Whether you grew up with one of their faces taped to your Trapper Keeper or you’re old enough to be their mom, there’s a hunk on this list for you. From rock to hip hop, songwriters to bass players, we’ve got Arena Gods, men who are Good With Their Hands, Smooth Operators, International Flavors, and like the Chili Peppers’ singer, Spicy Sex Symbols. Keeping it simple, we’re celebrating the 45 to 70-year-old vintages by exhibiting their physical evolution through their respective careers. You’ll be taking in images from when they got their start, their “middle years,” and how they look in the present. Take a moment to step into the wine cellar and relish in each man’s beauty of the past and, at the end,?toast to their continued maturing in the future by weighing in on who you think has aged best. Apologies in advance for the ladyboners!
The Beatles‘ last public performance, on the roof of 3 Savile Row on January 30, 1969, has become iconic since being included in the Let It Be film, and the Red Hot Chili Peppers are the latest to pay homage to the Beatles’ performance, in the Marc Klasfeld-helmed video for “The Adventures of Rain Dance Maggie.” It takes more than just a rooftop and a PA to make a truly iconic rooftop performance, and five have stood above the rest; we’ve listed them chronologically. Check them out, and let us know in the comments if you think Kiedis and co. measure up!
1987: U2, “Where The Streets Have No Name” U2 were deep in Beatle-appreciation mode when they shot the video for “Where The Streets Have No Name” on a roof in Los Angeles, at the corner of Seventh and Main, which a radio announcer in the video describes as “not one of your more fun neighborhoods.” (Oh, 1987.) The video is a pretty direct homage, down to the shots of police trying to shut the performance down, though Bono looks less like a Lennon and more like an Eddie Vedder style icon. On U2′s tour that same year, the band covered “Helter Skelter,” which Bono introduced, (as heard on live album Rattle and Hum,) “This is a song Charles Manson stole from the Beatles. We’re stealing it back.”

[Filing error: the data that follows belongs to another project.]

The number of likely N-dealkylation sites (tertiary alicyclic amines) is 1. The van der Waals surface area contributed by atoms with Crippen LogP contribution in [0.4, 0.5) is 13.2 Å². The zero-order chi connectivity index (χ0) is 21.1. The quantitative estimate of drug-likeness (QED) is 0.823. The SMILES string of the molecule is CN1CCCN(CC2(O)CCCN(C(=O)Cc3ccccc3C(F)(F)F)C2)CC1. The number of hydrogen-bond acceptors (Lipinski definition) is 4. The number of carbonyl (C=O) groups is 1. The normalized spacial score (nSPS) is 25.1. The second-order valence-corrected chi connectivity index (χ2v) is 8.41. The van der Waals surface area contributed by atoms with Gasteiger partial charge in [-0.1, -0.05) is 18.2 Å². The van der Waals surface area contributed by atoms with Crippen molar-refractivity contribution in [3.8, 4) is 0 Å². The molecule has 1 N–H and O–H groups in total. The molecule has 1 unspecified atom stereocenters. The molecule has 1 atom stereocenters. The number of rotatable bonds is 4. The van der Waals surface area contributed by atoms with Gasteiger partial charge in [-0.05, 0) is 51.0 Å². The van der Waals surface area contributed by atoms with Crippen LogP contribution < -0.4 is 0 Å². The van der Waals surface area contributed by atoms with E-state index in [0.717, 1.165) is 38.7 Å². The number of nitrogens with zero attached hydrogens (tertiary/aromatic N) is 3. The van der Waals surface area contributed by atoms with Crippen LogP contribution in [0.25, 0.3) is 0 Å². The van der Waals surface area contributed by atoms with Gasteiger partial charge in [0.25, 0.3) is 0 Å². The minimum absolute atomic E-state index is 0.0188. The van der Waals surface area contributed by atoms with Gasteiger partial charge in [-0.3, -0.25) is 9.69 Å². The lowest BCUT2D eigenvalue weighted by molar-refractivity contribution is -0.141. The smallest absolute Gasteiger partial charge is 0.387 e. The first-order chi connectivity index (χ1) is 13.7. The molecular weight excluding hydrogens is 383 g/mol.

Eagle-eyed readers may have noticed that when we shared a 30-second sneak preview on Monday, we credited the video to director Marc Klasfeld, not VMA-nominated artist Kreayshawn, who’d originally been tapped to direct, and who even reblogged a picture of the slate from on set. What happened? So far, the Red Hot Chili Peppers’ camp isn’t talking, although bassist Flea did tweet, “for those asking, the Kreayshawn vid just didnt work out, that happens sometimes, i think Kreayshawn is awesome and a great artist.” Maybe she and the band just had irreconcilable ideas about what the video should be. In any case, barring some sort of leak, it’s doubtful that the Kreayshawn-shot footage will see the light of day.
That’s alright with us?Klasfeld did a fine job with this clip?a simple performance piece enlivened by its setting. The one absent Let It Be element is disapproving police or security, which was a good exclusion. 5-0 would have made this oceanside sunset performance significantly less chill.
The highlight of the video (other than, for punk fans, the Off! cap Anthony Kiedis sports at first) is guitarist Josh Klinghoffer. The Red Hot Chili Peppers haven’t changed much in their performance style or look (though they’re much more likely to wear more clothing than their occasional “one sock apiece” performances) but Klinghoffer is the new guy (brought in when his pal John Frusciante announced he wouldn’t be rejoining the band after their hiatus). At 31, he’s also a generation younger than the other guys, and his excited performing style is the diametric opposite of Frusciante’s laid-back lead guitar. To put it another way, Klinghoffer plays guitar like a bassist. Note in particular his solo, which he performs as though the guitar is leading him around and he can’t help but do its bidding. There’s nothing wrong with the Chili Peppers we know and love, but the fresh dynamic Klinghoffer brings to the table is a welcome addition.
The Peppers look to be pulling a reverse-Beatles in the clip, which, by the way, was directed by Marc Klasfeld. Like the Beatles’ iconic performance in London, the Red Hot Chili Peppers are performing from a rooftop, and the footage is shot in faux-documentary style, as though the set is impromptu. “The Adventures of Rain Dance Maggie” is hardly a public farewell from an adopted home, though; the Venice Beach setting is very much a part of the SoCal band’s identity, not simply the capitol city where the Beatles’ studio was located. Also, the video is the band’s reintroduction (sans John Frusciante) after a brief hiatus. The guitarist (Josh Klinghoffer) may be new, but the rest of the band is a familiar bunch: a shirtless Flea bobbing and mugging and a shirtless Anthony Kiedis sporting questionable facial hair, and Chad Smith keeping the beat while wearing a Mickey Mouse shirt.
While you puzzle over the questions raised by this clip (mainly: Is it going to rain in the video?) take a look at two exclusive behind-the-scenes photos from the video shoot: